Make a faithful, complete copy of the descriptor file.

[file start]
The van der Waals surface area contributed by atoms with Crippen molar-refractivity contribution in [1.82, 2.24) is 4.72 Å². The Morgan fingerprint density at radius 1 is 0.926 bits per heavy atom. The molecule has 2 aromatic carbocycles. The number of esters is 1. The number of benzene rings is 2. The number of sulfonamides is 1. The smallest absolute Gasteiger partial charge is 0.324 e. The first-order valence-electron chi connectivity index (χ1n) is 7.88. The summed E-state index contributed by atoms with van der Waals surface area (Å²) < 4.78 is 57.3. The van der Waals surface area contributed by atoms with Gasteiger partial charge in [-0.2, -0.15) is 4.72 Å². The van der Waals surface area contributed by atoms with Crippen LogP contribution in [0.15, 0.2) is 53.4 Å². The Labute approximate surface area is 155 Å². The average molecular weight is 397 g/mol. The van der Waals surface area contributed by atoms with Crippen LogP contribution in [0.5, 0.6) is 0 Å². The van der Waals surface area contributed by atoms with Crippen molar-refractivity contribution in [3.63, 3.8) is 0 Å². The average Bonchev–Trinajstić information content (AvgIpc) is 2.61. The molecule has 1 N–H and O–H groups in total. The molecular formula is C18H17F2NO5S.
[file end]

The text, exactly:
The van der Waals surface area contributed by atoms with Crippen molar-refractivity contribution in [1.82, 2.24) is 4.72 Å². The Morgan fingerprint density at radius 1 is 0.926 bits per heavy atom. The molecule has 2 aromatic carbocycles. The number of esters is 1. The number of benzene rings is 2. The number of sulfonamides is 1. The smallest absolute Gasteiger partial charge is 0.324 e. The first-order valence-electron chi connectivity index (χ1n) is 7.88. The summed E-state index contributed by atoms with van der Waals surface area (Å²) < 4.78 is 57.3. The van der Waals surface area contributed by atoms with Gasteiger partial charge in [-0.2, -0.15) is 4.72 Å². The van der Waals surface area contributed by atoms with Crippen LogP contribution in [0.15, 0.2) is 53.4 Å². The Labute approximate surface area is 155 Å². The average molecular weight is 397 g/mol. The van der Waals surface area contributed by atoms with Crippen LogP contribution in [0.5, 0.6) is 0 Å². The van der Waals surface area contributed by atoms with Crippen molar-refractivity contribution in [3.63, 3.8) is 0 Å². The average Bonchev–Trinajstić information content (AvgIpc) is 2.61. The molecule has 1 N–H and O–H groups in total. The molecular formula is C18H17F2NO5S.